Collar data is the single best indicator for identifying elephant density hotspots, defining corridors, and illustrating elephant movements to target audiences. Combined data from a sample number of elephant collars spread across the elephant population present an accurate extent of the current elephant rangeland. To date, this data has been used to deploy rapid response units and help MEP develop maps illustrating the density and movement of elephants. We use these maps internally to inform our area of operation and externally as part of the quantifiable data for the Narok County Spatial Plan. More specifically, plans which incorporate “space” or “areas” of land which are currently used by elephants and wildlife, historically used, and build a case for important space for elephants and wildlife in the future. The ongoing collection of data and further analysis will be undertaken to provide the evidence underpinning the communications and advocacy efforts of the organization to protect this critical habitat into the future.
GPS tracking data collected by MEP is stored in a state-of-the-art cloud database system being jointly developed by our primary partner, Save the Elephants (STE), and Vulcan Inc. based in Seattle, Washington. Called the Domain Awareness System (DAS), the system is designed to facilitate the joint analysis and visualization of multiple tracking data sources in relation to relevant operational data and landscape spatial variables.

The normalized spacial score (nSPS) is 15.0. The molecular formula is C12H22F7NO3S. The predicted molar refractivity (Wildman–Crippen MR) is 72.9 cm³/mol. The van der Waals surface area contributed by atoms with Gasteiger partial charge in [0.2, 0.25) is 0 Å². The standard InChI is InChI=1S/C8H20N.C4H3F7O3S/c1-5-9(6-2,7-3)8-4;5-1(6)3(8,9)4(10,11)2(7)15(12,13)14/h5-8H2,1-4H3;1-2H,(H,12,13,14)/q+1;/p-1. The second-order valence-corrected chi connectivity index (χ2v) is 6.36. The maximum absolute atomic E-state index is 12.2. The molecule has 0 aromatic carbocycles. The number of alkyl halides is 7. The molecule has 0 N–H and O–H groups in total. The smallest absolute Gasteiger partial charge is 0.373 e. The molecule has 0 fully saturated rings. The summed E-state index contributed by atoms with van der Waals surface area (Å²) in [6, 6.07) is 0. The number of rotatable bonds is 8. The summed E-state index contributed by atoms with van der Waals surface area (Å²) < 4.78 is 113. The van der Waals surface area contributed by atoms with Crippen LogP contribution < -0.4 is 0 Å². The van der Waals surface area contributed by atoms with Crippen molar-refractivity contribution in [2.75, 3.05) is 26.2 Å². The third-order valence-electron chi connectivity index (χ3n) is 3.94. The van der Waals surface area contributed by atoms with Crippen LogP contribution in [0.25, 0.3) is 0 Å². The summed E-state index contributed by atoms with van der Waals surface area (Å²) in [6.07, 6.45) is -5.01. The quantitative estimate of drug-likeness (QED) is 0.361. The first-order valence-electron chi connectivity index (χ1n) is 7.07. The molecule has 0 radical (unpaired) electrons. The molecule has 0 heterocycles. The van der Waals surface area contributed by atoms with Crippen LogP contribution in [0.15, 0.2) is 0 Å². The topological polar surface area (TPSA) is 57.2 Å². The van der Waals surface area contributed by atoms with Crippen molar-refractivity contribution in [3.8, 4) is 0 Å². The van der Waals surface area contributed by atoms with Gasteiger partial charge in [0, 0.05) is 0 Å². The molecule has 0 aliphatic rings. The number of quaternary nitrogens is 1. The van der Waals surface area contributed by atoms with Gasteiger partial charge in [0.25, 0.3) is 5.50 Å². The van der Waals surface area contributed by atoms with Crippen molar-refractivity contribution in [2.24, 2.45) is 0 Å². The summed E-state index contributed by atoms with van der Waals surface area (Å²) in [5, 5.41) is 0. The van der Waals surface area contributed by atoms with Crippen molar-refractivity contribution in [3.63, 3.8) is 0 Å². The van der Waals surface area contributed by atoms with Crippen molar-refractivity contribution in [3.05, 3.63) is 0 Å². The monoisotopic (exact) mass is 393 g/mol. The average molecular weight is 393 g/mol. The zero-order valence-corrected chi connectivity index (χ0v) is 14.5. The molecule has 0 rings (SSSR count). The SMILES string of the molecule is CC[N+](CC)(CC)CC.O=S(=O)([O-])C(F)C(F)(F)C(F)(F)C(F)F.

The Mara-DAS system has incorporated STE’s Standard Analytical Reporting Framework (SARF) tool to quickly generate quarterly outputs on elephant movement, range density hotspots, corridors and streak events and range expansion into new areas. These outputs are included in MEP quarterly reports. It was also recently expanded to include Spydertracks data from the MEP 5Y-REE helicopter. Helicopter movement data can now be analyzed to quantify aerial patrol efforts and patrol distribution to better understand the effect of the MEP helicopter as a tool in human-elephant conflict mitigation.
MEP is also currently working on scientifically analyzing the nearly 700,000 recorded GPS positions that have been collected from 40 elephants tracked in the Maasai Mara since December 2011. This data is a valuable contribution to our understanding of the movements of the elephants within the greater Mara ecosystem and establish a baseline of movement patterns on which we can also monitor changes over time.
Concomitantly, we are collecting information about the set of factors believed to influence elephant movement, such as vegetation, terrain, water availability and the level of human presence as observed by road and settlement densities, so that we can analyze movement in relation to these covariates. Our study, led by Dr. Jake Wall (STE & MEP Science Board), will help to answer questions about the why, where and when of Mara elephant spatial behavior.